There are many important things to consider when designer a website and many rules you should know before you start. This does not mean you shouldn’t break these rules once in a while but you should know them and understand why they are there.
To start we must look at the purpose of a website, to promote and sell your business, product or service. Then who the website is designed for, you can get really specific on the who but always remember it is for the user / potential customer not the employees of the business.
You may like having 600 things on your home page or 100 links in your menu but your user does not.
When designing a website we need to make sure we are not making it hard for our website visitors. To avoid this we need to make your website obvious and self-explanatory.
By making it easier for your visitor you can better communicate the website’s message.
So how do we stop our websites becoming hard to use and overwhelming the visitor.
We stick to some simple rules and rely on our magic numbers 3 and 7.
1) Layout – When we look around the web we see lots of elements in groups of 3, columns, rows and sections. You may think this is because it has been taught in design for many years that 3 is a magic number. And you are partially right but there is a reason for the magic.
We see the elements of three in so many elements of life, earth is the 3rd plant from the sun, three primary colours, number of bones in the human ear, DNA is encoded using a 3 Condon system, and the rule of thirds in photography and art. The list goes on and on.
You are right you can do this with any other number but 3 has become the number associated with the human perception of beauty and significance.
The number three helps us in web design as it helps us make layouts that are symmetrical and interesting.
I mentioned symmetrical as people have preference to symmetrical appearances, this has its roots in the primitive part of our brain, which would look for a mate with symmetrical features. The reason behind this preferences are debated, but it is suggested it would of shown how healthy someone was.
1) Menu / navigation – As I mentioned before users do not want to see a hundreds of options. So how many is the right amount, I wonder what it could be?
Yes it is number 7. You should have 7 items or less in your menu, even 8 is too many.
You may be wondering why would this make a difference. It is restricted because our brains are restricted; we can only hold 7 items in our short-term memory at a time.
So when we scan a menu with 7 items to decide where to click we use all 7 spaces. When there are more then 7 we increase the risk of missing an item and our users not being able to find the information they need.
We see this principle work time and time again, in order to make something more noticeable you need to limit the amount used therefore making the surrounding quieter. Sometimes less is more.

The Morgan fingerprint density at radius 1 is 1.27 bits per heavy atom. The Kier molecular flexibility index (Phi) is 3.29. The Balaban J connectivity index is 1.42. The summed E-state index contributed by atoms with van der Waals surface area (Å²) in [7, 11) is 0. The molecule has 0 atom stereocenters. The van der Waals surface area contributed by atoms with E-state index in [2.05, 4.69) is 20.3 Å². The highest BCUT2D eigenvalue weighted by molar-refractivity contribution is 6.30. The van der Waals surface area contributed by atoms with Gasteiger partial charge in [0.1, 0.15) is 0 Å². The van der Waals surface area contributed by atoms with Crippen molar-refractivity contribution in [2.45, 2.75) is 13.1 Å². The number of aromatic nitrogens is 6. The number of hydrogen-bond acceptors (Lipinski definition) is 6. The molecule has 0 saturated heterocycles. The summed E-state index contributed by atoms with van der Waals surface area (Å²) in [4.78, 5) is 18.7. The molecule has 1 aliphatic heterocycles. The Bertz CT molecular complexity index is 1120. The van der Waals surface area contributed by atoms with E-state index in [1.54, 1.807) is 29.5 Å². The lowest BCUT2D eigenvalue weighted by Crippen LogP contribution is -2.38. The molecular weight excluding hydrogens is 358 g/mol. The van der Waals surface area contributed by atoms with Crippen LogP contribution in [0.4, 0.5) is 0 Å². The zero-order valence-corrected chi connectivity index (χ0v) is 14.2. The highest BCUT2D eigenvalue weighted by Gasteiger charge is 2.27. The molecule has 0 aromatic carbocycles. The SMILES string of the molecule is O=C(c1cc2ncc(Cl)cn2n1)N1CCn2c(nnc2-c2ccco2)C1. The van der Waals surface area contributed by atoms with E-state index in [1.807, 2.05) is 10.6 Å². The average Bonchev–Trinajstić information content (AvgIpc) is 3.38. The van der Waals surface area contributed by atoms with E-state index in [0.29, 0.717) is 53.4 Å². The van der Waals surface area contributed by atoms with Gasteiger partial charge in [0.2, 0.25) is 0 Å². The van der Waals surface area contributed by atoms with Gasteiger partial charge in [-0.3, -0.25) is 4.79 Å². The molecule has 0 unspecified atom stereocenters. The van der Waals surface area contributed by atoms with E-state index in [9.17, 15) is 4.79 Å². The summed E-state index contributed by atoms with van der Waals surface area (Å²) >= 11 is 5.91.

3) The choice of options – We quite often on our websites give people choices to make, a choice of subscription, or product for example.
There are a number psychological principles we can use to back up the suggestion that giving lots of choice is a bad thing. Two of these are Hick’s law that says “that every additional choice increases the required time to make a decision” and The Paradox of choice “The more choice you give people, the easier it is they will choose nothing”.
Studies in psychological have shown us the optimum number of choices is three. Also know as the centre stage effect.
Three options helps us make a decision, no more or less. More then 3 overwhelms us and less than 3 appears limited.
There is another reason to use 3 options it increases the middle option’s sales. Yes we will always choose the middle option.
Generally we associate low cost products with poor quality and high cost with luxury, leaving the middle priced product as everyday good value.
One study that was conducted used beer as the example.
When only 2 options for beer were shown 20% of sales were for the low price beer and 80% for the middle priced.
They then introduced a 3rd beer at a premium price. The sales for the low priced beer dropped to 5% and the middle priced increased to 85%, the new premium beer took 10% of the sales.
So for a quick bit of maths if we take 100 customers and beer prices, the low beer £1, middle £2, premium £3, the first example with 2 options would have sales worth £180 and the second example with 3 options would have been £210, a difference of £30.
I have now given you 3 rules, so I will end there.
The numbers 3 and 7 are very powerful numbers when it comes to design. So when designing your website remember these numbers and you will have the first steps to getting your website right.